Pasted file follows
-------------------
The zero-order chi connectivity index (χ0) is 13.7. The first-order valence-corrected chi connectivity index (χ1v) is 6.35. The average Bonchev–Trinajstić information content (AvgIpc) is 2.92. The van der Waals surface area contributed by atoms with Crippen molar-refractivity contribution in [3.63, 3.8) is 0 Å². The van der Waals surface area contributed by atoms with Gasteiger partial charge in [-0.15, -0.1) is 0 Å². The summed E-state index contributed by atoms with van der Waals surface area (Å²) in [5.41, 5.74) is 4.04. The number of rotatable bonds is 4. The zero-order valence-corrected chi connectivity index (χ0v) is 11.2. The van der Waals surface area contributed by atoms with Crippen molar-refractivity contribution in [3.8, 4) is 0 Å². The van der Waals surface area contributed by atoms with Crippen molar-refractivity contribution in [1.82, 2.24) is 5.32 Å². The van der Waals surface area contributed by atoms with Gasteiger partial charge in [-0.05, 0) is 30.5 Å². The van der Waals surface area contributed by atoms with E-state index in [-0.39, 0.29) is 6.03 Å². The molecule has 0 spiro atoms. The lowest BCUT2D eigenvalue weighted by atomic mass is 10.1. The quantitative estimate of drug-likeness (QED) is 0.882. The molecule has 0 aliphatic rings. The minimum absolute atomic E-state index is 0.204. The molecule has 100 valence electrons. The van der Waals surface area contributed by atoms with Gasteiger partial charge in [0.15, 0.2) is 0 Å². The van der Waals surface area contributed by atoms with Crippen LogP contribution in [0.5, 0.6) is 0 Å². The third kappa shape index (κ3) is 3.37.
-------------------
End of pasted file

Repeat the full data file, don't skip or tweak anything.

The zero-order chi connectivity index (χ0) is 13.7. The first-order valence-corrected chi connectivity index (χ1v) is 6.35. The average Bonchev–Trinajstić information content (AvgIpc) is 2.92. The van der Waals surface area contributed by atoms with Crippen molar-refractivity contribution in [3.63, 3.8) is 0 Å². The van der Waals surface area contributed by atoms with Gasteiger partial charge in [-0.15, -0.1) is 0 Å². The summed E-state index contributed by atoms with van der Waals surface area (Å²) in [5.41, 5.74) is 4.04. The number of rotatable bonds is 4. The zero-order valence-corrected chi connectivity index (χ0v) is 11.2. The van der Waals surface area contributed by atoms with Crippen molar-refractivity contribution in [3.8, 4) is 0 Å². The van der Waals surface area contributed by atoms with Crippen molar-refractivity contribution in [1.82, 2.24) is 5.32 Å². The van der Waals surface area contributed by atoms with Gasteiger partial charge in [-0.05, 0) is 30.5 Å². The van der Waals surface area contributed by atoms with E-state index in [-0.39, 0.29) is 6.03 Å². The molecule has 0 spiro atoms. The lowest BCUT2D eigenvalue weighted by atomic mass is 10.1. The quantitative estimate of drug-likeness (QED) is 0.882. The molecule has 0 aliphatic rings. The minimum absolute atomic E-state index is 0.204. The molecule has 100 valence electrons. The van der Waals surface area contributed by atoms with Gasteiger partial charge in [0.15, 0.2) is 0 Å². The van der Waals surface area contributed by atoms with Crippen LogP contribution in [0.5, 0.6) is 0 Å². The third kappa shape index (κ3) is 3.37.